I defend Christopher Peacocke's and Robert Hopkins's experienced resemblance accounts of depiction against criticisms put forward by Gavin McIntosh in a recent article in this journal. I argue that, while there may be reasons for rejecting Peacocke's and Hopkins's accounts, McIntosh fails to provide any.
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  3. C. Abell & K. Bantinaki (eds.) (2010). Philosophical Perspectives on Depiction. Oxford University Press.
    This volume of specially written essays by leading philosophers offers to set the agenda for the philosophy of depiction.
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  4. Catharine Abell (2013). Expression in the Representational Arts. American Philosophical Quarterly 50 (1):23-36.
    Understanding a work of representational art involves more than simply grasping what it represents. We can distinguish at least three types of content that representational works may possess. First, all representational works have explicit representational content. This includes the literal content of a linguistic work and the depictive content of a pictorial work. Second, they often have a conveyed content, which outstrips their explicit representational content, including much that is merely implicit in the work, and may exclude certain aspects of (...)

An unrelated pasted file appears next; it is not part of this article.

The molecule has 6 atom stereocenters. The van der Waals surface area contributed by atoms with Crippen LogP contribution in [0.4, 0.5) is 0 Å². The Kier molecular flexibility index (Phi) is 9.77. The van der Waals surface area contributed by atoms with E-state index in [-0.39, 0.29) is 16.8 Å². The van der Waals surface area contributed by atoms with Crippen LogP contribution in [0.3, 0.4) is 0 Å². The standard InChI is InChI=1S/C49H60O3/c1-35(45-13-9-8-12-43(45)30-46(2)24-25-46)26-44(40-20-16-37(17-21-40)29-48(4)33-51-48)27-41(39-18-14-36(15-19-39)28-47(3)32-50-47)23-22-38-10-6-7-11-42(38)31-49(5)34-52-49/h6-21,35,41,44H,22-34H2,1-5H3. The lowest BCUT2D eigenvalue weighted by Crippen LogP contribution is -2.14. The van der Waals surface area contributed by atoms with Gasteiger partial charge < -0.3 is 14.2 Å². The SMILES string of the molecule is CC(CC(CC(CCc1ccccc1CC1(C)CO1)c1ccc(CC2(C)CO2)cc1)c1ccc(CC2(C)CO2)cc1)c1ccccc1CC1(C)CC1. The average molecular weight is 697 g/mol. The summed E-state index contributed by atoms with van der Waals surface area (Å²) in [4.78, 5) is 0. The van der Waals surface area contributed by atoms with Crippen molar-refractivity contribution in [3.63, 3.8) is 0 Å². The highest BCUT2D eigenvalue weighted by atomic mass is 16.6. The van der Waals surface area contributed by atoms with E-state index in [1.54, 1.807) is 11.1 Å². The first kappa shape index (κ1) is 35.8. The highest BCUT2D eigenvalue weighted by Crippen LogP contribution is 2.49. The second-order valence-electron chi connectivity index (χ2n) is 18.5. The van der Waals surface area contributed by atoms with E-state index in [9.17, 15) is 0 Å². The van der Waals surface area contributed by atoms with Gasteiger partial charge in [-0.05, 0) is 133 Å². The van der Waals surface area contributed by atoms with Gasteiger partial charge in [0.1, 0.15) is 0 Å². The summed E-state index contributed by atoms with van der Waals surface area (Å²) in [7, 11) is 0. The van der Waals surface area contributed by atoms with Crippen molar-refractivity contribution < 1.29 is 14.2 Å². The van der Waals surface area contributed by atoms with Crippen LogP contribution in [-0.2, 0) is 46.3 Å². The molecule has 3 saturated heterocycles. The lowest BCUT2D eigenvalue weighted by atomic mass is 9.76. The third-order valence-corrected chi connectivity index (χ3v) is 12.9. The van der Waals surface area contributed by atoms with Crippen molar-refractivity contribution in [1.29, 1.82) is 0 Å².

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  5. Catharine Abell (2010). Cinema as a Representational Art. British Journal of Aesthetics 50 (3):273-286.
    In this paper, I develop a unified account of cinematic representation as primary depiction. On this account, cinematic representation is a distinctive form of depiction, unique in its capacity to depict temporal properties. I then explore the consequences of this account for the much-contested question of whether cinema is an independent representational art form. I show that it is, and that Scruton’s argument to the contrary relies on an erroneous conception of cinematic representation. CiteULike Connotea Del.icio.us What's this?
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  6. Catharine Abell (2010). Of Photographs. In Catharine Abell Katerina Bantinaki (ed.), Philosophical Perspectives on Depiction. 81.
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  7. Catharine Abell (2010). The Epistemic Value of Photographs. In Catharine Abell & Katerina Bantinaki (eds.), Philosophical Perspectives on Depiction. Oxford University Press.
    There is a variety of epistemic roles to which photographs are better suited than non-photographic pictures. Photographs provide more compelling evidence of the existence of the scenes they depict than non-photographic pictures. They are also better sources of information about features of those scenes that are easily overlooked. This chapter examines several different attempts to explain the distinctive epistemic value of photographs, and argues that none is adequate. It then proposes an alternative explanation of their epistemic value. The chapter argues (...)